Tumwater Dam sits in Tumwater Canyon and is a fun, and surprisingly historically significant, place to visit.
Tumwater Canyon is a beautiful drive most times of the year. You get to see the rugged rocky canyon walls, the raging Wenatchee River, and can even stop at places like Tumwater Dam, The Alps Candy Store, or Swift Current Picnic Area. Another spot worth checking out is one that usually just gets driven right by, the Tumwater Pipeline Bridge.
The entrance to the parking lot of this secluded little spot is just a couple miles west of Leavenworth. Find a parking spot, walk down to the little beach, there’s even a restroom there. Take a look around though. Look at the decaying walls and leftover building remnants that make up the spot where you’ve parked your car. You’re parked right where a pretty decent sized powerhouse once sat, making electricity from water from the Wenatchee River to use to help the electric trains get through the Old Cascade Tunnel under Stevens Pass to the west side of the mountains.
That water was brought to the power generating plant through a pipeline from the Tumwater Dam. That pipeline came down the south side of the Wenatchee River and crossed the river on a bridge before reaching this spot. The building is long gone as is the pipeline, but the bridge is still there.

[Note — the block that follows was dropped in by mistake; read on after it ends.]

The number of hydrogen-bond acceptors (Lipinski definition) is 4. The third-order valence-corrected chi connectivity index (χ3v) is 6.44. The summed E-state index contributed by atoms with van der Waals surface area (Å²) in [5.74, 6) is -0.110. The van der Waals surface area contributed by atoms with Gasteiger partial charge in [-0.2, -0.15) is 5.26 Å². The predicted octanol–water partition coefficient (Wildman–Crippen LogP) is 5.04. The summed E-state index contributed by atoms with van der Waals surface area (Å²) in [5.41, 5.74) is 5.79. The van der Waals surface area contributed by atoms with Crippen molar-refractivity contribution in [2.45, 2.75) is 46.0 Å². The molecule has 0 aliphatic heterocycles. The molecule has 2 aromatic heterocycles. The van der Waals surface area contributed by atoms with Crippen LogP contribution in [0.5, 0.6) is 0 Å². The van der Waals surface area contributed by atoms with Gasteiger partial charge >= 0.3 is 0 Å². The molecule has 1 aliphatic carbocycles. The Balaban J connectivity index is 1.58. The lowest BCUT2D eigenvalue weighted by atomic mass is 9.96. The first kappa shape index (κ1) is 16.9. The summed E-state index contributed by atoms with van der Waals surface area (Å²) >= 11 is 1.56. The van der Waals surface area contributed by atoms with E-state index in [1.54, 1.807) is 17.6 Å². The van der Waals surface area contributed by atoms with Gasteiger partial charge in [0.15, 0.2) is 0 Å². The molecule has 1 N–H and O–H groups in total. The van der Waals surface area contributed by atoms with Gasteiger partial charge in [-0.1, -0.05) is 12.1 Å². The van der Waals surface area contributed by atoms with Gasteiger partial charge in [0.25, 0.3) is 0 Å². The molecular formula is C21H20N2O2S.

Walk around the “Road Closed” barricade at the west end of the parking area and a very short trail leads you to the pipeline bridge. Basically, the bridge is just as it was back in the time of power production except for the top half of the pipe having been cut off. The lower section was then filled in with material to give it a flat surface and a pedestrian bridge was born. The trail continues up the path of the old pipeline grade on the other side of the river and offers a nice leisurely stroll along the Wenatchee River. When you reach a large rock pile, you’ve reached the end. Some people do scramble over the rocks while most turn around and return to the pipeline bridge and the parking area.
When water is lower in late summer, the beach area grows and offers enough space for a few families to enjoy the sun and the cold water of the Wenatchee River.
The Tumwater Pipeline Bridge is another of the many fun stops along Highway 2 in Tumwater Canyon.
If you’ve never stopped at the Tumwater Dam, a huge mistake as far as I’m concerned, you may not have noticed anything different recently. If you haven’t stopped there in awhile, you may not have noticed either. But, if you’re a regular visitor to this cool little historic spot on the eastern slopes of the Cascade Mountains, you should notice almost immediately that something is a little different.
For years, perched atop the rim of the dam and resting down on its concrete apron has been a very large tree that had floated there down the Wenatchee River. Through high spring runoffs and fall storms, the tree clung to the dam like it was part of it. It had to have been there for at least the better part of a decade.
It finally got washed over though with the high water from a late fall storm this past November.
The Wenatchee River flows from Lake Wenatchee to the Columbia River and along the way passes by and through some scenic little areas. One of those is Tumwater Canyon. Here we see an old metal bridge that now carries a hiking trail across the river and up the shore on the opposite side.